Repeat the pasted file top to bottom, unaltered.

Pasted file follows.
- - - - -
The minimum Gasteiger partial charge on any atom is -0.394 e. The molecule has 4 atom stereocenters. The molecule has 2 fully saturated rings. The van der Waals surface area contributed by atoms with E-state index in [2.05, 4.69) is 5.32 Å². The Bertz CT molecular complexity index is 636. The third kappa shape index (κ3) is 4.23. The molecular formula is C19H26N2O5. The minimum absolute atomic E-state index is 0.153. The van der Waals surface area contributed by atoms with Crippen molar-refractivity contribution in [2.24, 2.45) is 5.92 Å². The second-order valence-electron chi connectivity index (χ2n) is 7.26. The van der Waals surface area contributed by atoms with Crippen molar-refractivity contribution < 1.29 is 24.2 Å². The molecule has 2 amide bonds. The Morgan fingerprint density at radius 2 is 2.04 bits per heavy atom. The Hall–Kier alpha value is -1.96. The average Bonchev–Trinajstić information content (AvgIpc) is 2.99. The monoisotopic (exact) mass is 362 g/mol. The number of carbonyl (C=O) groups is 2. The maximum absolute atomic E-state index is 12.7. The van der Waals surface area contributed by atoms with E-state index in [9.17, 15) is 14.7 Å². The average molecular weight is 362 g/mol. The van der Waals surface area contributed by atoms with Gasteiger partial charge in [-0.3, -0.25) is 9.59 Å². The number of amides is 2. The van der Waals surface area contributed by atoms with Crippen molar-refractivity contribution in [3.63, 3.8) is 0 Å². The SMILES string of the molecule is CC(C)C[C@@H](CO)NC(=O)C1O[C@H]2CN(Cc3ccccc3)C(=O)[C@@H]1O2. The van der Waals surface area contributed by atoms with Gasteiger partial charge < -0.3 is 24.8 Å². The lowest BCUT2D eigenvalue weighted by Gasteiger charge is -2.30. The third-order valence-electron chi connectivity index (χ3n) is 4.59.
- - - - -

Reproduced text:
The minimum Gasteiger partial charge on any atom is -0.394 e. The molecule has 4 atom stereocenters. The molecule has 2 fully saturated rings. The van der Waals surface area contributed by atoms with E-state index in [2.05, 4.69) is 5.32 Å². The Bertz CT molecular complexity index is 636. The third kappa shape index (κ3) is 4.23. The molecular formula is C19H26N2O5. The minimum absolute atomic E-state index is 0.153. The van der Waals surface area contributed by atoms with Crippen molar-refractivity contribution in [2.24, 2.45) is 5.92 Å². The second-order valence-electron chi connectivity index (χ2n) is 7.26. The van der Waals surface area contributed by atoms with Crippen molar-refractivity contribution < 1.29 is 24.2 Å². The molecule has 2 amide bonds. The Morgan fingerprint density at radius 2 is 2.04 bits per heavy atom. The Hall–Kier alpha value is -1.96. The average Bonchev–Trinajstić information content (AvgIpc) is 2.99. The monoisotopic (exact) mass is 362 g/mol. The number of carbonyl (C=O) groups is 2. The maximum absolute atomic E-state index is 12.7. The van der Waals surface area contributed by atoms with E-state index in [9.17, 15) is 14.7 Å². The average molecular weight is 362 g/mol. The van der Waals surface area contributed by atoms with Gasteiger partial charge in [-0.3, -0.25) is 9.59 Å². The number of amides is 2. The van der Waals surface area contributed by atoms with Crippen molar-refractivity contribution in [3.63, 3.8) is 0 Å². The SMILES string of the molecule is CC(C)C[C@@H](CO)NC(=O)C1O[C@H]2CN(Cc3ccccc3)C(=O)[C@@H]1O2. The van der Waals surface area contributed by atoms with Gasteiger partial charge < -0.3 is 24.8 Å². The lowest BCUT2D eigenvalue weighted by Gasteiger charge is -2.30. The third-order valence-electron chi connectivity index (χ3n) is 4.59.